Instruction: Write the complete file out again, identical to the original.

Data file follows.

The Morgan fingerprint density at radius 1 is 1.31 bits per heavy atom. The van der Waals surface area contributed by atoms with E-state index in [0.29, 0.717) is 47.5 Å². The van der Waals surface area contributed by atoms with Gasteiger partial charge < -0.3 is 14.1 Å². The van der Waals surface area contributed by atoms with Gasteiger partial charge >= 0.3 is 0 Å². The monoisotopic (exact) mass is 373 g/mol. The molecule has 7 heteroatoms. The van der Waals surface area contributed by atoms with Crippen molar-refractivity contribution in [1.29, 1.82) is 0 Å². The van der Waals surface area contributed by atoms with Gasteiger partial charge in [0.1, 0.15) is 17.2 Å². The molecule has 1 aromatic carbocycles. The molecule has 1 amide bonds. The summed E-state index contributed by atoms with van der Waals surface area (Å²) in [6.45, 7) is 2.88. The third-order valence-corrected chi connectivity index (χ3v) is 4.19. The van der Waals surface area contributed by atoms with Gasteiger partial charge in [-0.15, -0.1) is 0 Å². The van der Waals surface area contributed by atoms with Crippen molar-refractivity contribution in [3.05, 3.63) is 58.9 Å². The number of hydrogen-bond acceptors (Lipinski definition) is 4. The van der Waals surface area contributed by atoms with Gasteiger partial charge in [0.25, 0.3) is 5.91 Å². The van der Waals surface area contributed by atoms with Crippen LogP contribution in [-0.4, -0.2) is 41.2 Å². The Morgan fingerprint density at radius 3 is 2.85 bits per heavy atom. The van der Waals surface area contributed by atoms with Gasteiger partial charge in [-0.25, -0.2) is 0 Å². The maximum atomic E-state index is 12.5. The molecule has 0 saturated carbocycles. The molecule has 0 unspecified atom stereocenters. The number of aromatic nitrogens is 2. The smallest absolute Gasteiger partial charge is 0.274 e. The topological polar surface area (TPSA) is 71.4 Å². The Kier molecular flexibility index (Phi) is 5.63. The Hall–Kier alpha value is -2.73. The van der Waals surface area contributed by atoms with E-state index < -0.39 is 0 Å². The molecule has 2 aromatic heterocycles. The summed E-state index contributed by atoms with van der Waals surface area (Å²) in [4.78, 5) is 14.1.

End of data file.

The Morgan fingerprint density at radius 1 is 1.31 bits per heavy atom. The van der Waals surface area contributed by atoms with E-state index in [0.29, 0.717) is 47.5 Å². The van der Waals surface area contributed by atoms with Gasteiger partial charge < -0.3 is 14.1 Å². The van der Waals surface area contributed by atoms with Gasteiger partial charge >= 0.3 is 0 Å². The monoisotopic (exact) mass is 373 g/mol. The molecule has 7 heteroatoms. The van der Waals surface area contributed by atoms with Crippen molar-refractivity contribution in [1.29, 1.82) is 0 Å². The van der Waals surface area contributed by atoms with Gasteiger partial charge in [0.1, 0.15) is 17.2 Å². The molecule has 1 aromatic carbocycles. The molecule has 1 amide bonds. The summed E-state index contributed by atoms with van der Waals surface area (Å²) in [6.45, 7) is 2.88. The third-order valence-corrected chi connectivity index (χ3v) is 4.19. The van der Waals surface area contributed by atoms with Gasteiger partial charge in [-0.15, -0.1) is 0 Å². The van der Waals surface area contributed by atoms with Crippen molar-refractivity contribution in [3.05, 3.63) is 58.9 Å². The number of hydrogen-bond acceptors (Lipinski definition) is 4. The van der Waals surface area contributed by atoms with Gasteiger partial charge in [0.25, 0.3) is 5.91 Å². The van der Waals surface area contributed by atoms with Crippen LogP contribution in [-0.4, -0.2) is 41.2 Å². The Morgan fingerprint density at radius 3 is 2.85 bits per heavy atom. The van der Waals surface area contributed by atoms with Gasteiger partial charge in [-0.25, -0.2) is 0 Å². The maximum atomic E-state index is 12.5. The molecule has 0 saturated carbocycles. The molecule has 0 unspecified atom stereocenters. The number of aromatic nitrogens is 2. The smallest absolute Gasteiger partial charge is 0.274 e. The topological polar surface area (TPSA) is 71.4 Å². The Kier molecular flexibility index (Phi) is 5.63. The Hall–Kier alpha value is -2.73. The van der Waals surface area contributed by atoms with E-state index < -0.39 is 0 Å². The molecule has 2 aromatic heterocycles. The summed E-state index contributed by atoms with van der Waals surface area (Å²) in [4.78, 5) is 14.1.